Directed by Anthony Leondis (Lilo & Stitch 2), Igor is a somewhat fun but ultimately disappointing exercise in animation. Had it not been for the voice talents of Steve Buscemi, John Cusack, John Cleese, Molly Shannon, Jay Leno, Christian Slater and Arsenio Hall Igor would have been written off as a formulaic romantic comedy. However, the voice talent is so strong, I actually found myself curiously amused for half of the the film.
Igor (John Cusack), a hunched-back assistant, longs to run his own laboratory and create his own evil experiments. As the story begins, Igor is working as an assistant to Dr. Glickenstein (Cleese) and in secrecy Igor has invented the immortal rabbit Scamper (Buscemi) and re-animated a human brain with a robotic life support system who misspelled ´Brain´ with ´Brian´ on his glass enclosure. It’s obvious that Igor is much more intelligent than Dr. Glickenstein but the doctor refuses to listen to his Igor. (All lab assistants are hunchbacks named Igor.) The doctor’s refusal to listen to his assistant’s advice, ultimately leads to Glickenstein’s death. With the doctor gone, Igor is free to build his ultimate creation, a Frankenstein-like creation named Eva (Molly Shannon).


IgorIgor created Eva with the intention of entering her in Malaria’s annual Evil Scientists Fair, with hopes of winning first prize during the main event battle to determine the winner. Eva is created to be particularly evil but she turns out to be a kind hearted monster-looking creature who would rather act in an updated version of Annie than kill a anything. This seems appropriate, since Igor is a kind hearted monster himself, despite his desire to be evil. Trouble starts when a fellow competitor named Dr. Schadenfreude (Eddie Izzard) witnesses the size and potentialof Eva and works with his form shaping girlfriend Jaclyn (Jennifer Coolidge) to steal Eva from Igor and finally dethrone King Malbert (Jay Leno) by taking claim for creating the ultimate evil creation and having Eva´s evil bone activated.
It’s hard to deny that the story told in Igor is on the weak side. Scribed by Chris McKenna, one of the writers of television´s American Dad!, the romantic overtones felt a bit strong for a monster movie and the supposed evil land of Malaria was seemingly inhabited by buffoons rather than truly evil people. The first half was rather humorous but after forty-five minutes or so, the jokes became stale and the plot, stagnated.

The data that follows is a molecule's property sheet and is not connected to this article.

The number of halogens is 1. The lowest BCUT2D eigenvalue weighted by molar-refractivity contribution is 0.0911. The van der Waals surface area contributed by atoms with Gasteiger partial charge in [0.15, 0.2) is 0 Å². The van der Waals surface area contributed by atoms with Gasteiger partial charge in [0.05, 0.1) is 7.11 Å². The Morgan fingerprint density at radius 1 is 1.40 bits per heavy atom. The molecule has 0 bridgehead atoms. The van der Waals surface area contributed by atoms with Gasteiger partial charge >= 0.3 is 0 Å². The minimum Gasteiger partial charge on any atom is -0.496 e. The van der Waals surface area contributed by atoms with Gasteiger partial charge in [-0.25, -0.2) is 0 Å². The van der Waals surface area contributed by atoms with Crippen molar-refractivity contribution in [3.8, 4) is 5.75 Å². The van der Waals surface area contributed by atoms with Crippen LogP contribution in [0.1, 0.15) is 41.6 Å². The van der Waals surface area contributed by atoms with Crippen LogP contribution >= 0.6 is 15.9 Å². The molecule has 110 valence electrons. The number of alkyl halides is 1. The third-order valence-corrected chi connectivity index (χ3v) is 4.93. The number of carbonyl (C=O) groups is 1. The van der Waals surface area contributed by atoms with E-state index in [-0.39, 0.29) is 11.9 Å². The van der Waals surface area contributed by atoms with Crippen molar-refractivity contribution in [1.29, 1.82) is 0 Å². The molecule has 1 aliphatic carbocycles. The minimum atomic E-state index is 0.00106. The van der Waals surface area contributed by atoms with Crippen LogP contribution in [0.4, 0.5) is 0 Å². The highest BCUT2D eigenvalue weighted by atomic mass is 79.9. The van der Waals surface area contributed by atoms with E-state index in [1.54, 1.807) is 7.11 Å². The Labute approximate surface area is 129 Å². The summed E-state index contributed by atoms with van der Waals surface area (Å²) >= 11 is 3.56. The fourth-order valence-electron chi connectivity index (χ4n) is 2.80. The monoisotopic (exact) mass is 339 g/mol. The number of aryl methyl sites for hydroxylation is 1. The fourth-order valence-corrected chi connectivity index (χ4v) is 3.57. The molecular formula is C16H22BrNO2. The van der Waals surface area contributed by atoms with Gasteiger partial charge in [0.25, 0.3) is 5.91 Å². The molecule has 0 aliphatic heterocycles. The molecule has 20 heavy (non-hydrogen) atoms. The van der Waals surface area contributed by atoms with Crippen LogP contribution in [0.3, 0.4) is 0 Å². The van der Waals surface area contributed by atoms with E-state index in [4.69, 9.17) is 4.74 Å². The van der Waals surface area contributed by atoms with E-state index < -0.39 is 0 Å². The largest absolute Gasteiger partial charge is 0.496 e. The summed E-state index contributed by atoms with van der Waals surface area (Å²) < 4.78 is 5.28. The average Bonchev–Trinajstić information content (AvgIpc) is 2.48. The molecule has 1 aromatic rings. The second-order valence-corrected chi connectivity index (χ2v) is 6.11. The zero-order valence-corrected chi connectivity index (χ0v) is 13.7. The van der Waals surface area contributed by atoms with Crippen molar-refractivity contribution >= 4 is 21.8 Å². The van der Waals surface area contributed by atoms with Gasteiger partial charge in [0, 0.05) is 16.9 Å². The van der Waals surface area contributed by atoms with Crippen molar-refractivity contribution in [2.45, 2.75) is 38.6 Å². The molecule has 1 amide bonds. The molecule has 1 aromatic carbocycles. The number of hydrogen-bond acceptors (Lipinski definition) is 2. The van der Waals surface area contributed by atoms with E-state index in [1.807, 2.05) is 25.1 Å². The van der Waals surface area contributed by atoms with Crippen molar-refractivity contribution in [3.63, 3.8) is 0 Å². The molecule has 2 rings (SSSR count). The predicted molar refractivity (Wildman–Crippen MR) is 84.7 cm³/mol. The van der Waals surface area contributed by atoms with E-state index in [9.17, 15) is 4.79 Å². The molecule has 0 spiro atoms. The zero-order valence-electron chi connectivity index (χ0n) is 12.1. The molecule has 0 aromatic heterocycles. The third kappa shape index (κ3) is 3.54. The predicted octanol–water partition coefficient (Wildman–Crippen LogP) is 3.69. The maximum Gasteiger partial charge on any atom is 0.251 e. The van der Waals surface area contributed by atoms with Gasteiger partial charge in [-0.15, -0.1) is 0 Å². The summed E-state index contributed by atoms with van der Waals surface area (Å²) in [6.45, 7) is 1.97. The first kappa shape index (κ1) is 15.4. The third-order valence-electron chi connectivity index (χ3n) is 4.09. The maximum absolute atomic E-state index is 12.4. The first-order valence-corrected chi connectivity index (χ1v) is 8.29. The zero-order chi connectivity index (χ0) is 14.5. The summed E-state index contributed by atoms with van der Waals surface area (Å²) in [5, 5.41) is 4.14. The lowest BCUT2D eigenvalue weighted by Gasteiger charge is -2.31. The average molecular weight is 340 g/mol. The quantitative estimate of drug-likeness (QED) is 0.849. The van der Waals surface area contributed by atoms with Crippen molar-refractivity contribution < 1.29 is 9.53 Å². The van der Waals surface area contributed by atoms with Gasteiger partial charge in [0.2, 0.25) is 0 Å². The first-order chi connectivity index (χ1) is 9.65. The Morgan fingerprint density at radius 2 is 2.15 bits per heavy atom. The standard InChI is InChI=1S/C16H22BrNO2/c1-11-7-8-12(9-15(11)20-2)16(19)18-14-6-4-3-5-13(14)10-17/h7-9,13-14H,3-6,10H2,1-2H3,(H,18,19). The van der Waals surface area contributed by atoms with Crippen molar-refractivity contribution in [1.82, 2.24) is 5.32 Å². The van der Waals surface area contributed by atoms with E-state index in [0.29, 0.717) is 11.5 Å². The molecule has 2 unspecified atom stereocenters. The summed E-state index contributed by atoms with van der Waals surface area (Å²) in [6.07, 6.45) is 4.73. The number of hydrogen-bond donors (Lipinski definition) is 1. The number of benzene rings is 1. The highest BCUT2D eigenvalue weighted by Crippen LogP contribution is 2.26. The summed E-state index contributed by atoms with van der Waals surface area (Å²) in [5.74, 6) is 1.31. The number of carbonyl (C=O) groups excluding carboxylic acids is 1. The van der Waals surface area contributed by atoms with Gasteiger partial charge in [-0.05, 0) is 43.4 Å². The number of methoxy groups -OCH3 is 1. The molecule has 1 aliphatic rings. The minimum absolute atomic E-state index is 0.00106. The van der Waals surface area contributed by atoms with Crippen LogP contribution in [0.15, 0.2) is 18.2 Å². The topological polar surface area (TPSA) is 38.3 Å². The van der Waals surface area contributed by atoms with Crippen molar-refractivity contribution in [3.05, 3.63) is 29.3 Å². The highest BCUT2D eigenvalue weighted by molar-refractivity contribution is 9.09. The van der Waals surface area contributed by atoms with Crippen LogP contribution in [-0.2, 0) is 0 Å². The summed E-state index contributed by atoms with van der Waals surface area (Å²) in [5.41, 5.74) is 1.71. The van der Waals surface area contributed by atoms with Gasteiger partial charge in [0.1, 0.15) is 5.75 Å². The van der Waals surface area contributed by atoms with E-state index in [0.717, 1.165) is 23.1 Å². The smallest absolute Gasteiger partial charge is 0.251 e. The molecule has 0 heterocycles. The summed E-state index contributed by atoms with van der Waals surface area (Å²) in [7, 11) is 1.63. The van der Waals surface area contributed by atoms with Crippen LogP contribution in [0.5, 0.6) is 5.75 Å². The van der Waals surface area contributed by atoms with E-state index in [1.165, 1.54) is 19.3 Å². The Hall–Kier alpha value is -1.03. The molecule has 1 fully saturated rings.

Overall, Igor isn’t terrible, it’s just pleasantly mediocre; likely to be remembered as one of those films that just came and went, without any significant impact. Maybe it was me but I thought the animation was pretty awful. If Igor was released in the mid-nineties before Pixar and Toy Story changed the animation game, I suppose the films odd texture choices and lack of fluidity would have been acceptable; unfortunately, Igor hit theaters in 2008.
Igor is presented in 1.85:1 widescreen using the AVC MPEG-4 codec on a BD50 dual-layer disc. The feature utilizes 25 gigs of the disc. The encode itself, is remarkably sharp with great detail, bold colors and no digital compression errors. This isn’t a flawless direct-to-digital transfer but it serves its purpose.
The film is released with the standard English 5.1 DTS-HD Master Audio soundtrack that is commonplace for Fox releases. This mix provides a full very nice sounding moments and begins early on with the failure of Dr. Glickenstein´s invention. The musical score by Patrick Doyle sounds warm and carried through all channels and all of the voice acting is crystal clear. A Spanish 5.1 Dolby Digital mix is provided as well as English SDH subtitles and Spanish subtitles.
Igor contains a few fairly boring special features. A commentary track with Director Tony Leondis, Writer Chris McKenna, and Producer Max Howard is lively and full of energy; the participants are excited to be sharing their thoughts on the film, from the struggle to find the right opening to the film to the design of the characters. The track is fine, though only the most ardent of animation fans will want to devote the entire 86 minutes to it. Concluding the supplements is a series of Conceptual Art galleries — Characters, Set & Production Design, Storyboards, and Posters — as well as an alternate opening scene (1080p, 3:18).



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